By frequently revisiting the plan and piloting concepts in response to new insights, the organization can adjust the route it takes to fulfill that purpose. But this flexible, iterative approach to enterprise strategy requires a degree of organizational resilience that few companies exhibit — yet.
Five steps toward a more dynamic enterprise strategy
In working with EY clients in every sector and every market, we’ve identified five steps that can fuel the necessary shift to a more dynamic and resilient enterprise strategy.
1. Articulate your purpose
Successful strategy starts with a clear sense of purpose. That’s not new, but the importance of deciding what you are —and just as importantly, what you are NOT— has never been greater. Embedding purpose in strategy guides clear decision-making and helps maintain the organization’s North Star. And articulating it clearly to employees, investors, customers and throughout the entire supply chain keeps the field of vision focused on opportunity.
2. Cultivate a culture of continuous change
The C-Suite must be aligned to this new world where strategy is a living-and-breathing, dynamic process. Consistent leadership and clear communications are essential in ensuring the organization is ready to embrace an enterprise-wide commitment to faster implementation and an internal culture of change management and process design that is fundamentally different from what it has experienced before.
3. Broaden inspiration and experimentation
Organizations still struggling to embed a culture of innovation throughout their operations should seek out new sources of inspiration, looking beyond traditional eco-system and competitors to learn from other industries and companies. And they need to be prepared to experiment courageously; failing fast, learning quickly and moving even faster to scale up those experiments that succeed and discarding those that don’t. To avoid the “theater of innovation” —in which experimentation is divorced from enterprise-wide purpose and goals —leaders within the company will need to think differently about who they hire and how they reward innovation in order to activate the multidisciplinary thinking which fuels new ideas and rapid sprints.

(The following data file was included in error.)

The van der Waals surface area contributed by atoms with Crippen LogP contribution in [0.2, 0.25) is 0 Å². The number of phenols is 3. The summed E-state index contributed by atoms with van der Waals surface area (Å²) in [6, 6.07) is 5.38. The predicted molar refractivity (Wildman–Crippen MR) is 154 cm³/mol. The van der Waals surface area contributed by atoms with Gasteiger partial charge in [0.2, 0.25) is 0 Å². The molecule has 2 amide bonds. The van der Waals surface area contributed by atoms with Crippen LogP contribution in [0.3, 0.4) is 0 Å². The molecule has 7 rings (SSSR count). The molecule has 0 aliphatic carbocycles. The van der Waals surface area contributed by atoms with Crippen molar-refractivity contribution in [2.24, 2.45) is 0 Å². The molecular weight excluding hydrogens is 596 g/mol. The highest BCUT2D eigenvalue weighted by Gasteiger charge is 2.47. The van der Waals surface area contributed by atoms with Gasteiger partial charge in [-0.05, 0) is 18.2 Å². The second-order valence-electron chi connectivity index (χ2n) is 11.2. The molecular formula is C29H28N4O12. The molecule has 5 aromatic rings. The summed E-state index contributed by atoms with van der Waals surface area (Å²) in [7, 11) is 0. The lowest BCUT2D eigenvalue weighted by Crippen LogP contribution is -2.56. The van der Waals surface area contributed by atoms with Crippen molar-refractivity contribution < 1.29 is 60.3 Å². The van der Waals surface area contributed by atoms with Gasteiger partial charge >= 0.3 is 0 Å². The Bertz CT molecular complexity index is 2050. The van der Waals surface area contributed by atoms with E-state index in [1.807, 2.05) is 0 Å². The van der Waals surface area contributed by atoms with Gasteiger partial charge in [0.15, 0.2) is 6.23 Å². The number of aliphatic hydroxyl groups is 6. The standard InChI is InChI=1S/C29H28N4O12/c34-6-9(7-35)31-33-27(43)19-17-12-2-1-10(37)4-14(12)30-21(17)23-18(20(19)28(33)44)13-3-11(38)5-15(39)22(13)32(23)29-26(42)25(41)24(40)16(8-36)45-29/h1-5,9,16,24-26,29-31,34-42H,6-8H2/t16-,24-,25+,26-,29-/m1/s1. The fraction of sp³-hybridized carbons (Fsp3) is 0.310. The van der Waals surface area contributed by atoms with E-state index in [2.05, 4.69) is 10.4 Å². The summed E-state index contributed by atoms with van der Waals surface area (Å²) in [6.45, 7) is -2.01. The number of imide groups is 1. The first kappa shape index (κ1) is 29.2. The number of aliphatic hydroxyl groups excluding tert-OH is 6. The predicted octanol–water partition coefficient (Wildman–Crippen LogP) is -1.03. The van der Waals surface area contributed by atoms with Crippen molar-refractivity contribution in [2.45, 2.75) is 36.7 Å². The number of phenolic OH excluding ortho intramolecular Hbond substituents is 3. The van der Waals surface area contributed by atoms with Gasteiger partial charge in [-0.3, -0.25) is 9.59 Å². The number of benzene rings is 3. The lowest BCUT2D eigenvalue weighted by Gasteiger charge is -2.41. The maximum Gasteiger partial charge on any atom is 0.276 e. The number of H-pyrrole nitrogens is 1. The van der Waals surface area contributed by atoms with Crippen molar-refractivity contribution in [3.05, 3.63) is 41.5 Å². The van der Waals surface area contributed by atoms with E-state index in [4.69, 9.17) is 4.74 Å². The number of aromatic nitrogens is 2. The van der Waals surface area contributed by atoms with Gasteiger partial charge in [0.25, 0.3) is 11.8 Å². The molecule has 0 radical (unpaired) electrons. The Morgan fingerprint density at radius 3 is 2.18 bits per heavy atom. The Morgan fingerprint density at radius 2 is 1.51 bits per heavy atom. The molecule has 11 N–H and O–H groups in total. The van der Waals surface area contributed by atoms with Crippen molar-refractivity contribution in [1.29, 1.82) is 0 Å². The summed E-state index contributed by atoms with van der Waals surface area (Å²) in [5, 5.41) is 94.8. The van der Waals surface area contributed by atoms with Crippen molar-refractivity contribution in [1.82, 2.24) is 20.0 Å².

4. Deploy analytics for rapid transformation
Today’s powerful data sciences and technologies are essential building blocks of organizational agility. Harnessed effectively, they can equip the organization to better understand changing market conditions and customer needs, and they can enable rapid change across the entire value and supply chain. In particular, companies will want to foster the virtuous cycle that data can enable, in which analytics reveal how to build products that improve and differentiate the customer experience, which in turn grows the customer base, which yields yet more valuable data and insights for future innovations.
5. Accelerate the cadence of strategic review
No matter which sector and business models characterize their operations, companies that have successfully embraced a dynamic enterprise strategy share a rigorous commitment to frequent strategy and portfolio review. They reject the outdated “set it and forget it” approach, refreshing and redirecting organizational initiatives regularly to stay true to that North Star. This requires a frank assessment of the portfolio, looking across various horizons to assess short-, medium- and long-term bets and how those intersect with the conditions and opportunities that are unfolding ahead.
In a recent EY survey, 67% of institutional investors want companies to undertake potentially disruptive innovation projects even if they are risky and may not deliver short-term returns
In a world where disruptive forces are constantly rewriting the assumptions on which business strategy of the past has been constructed, today’s leaders need a more flexible framework with which they can convert disruptions into opportunities — one that evolves just as fast as the conditions in which they operate do. Embracing a company-wide mindset of resilient, responsive and dynamic strategy — and the necessary willingness to assess and reassess positioning more frequently than ever before ― will equip their organizations to thrive comfortably in an uncomfortable world.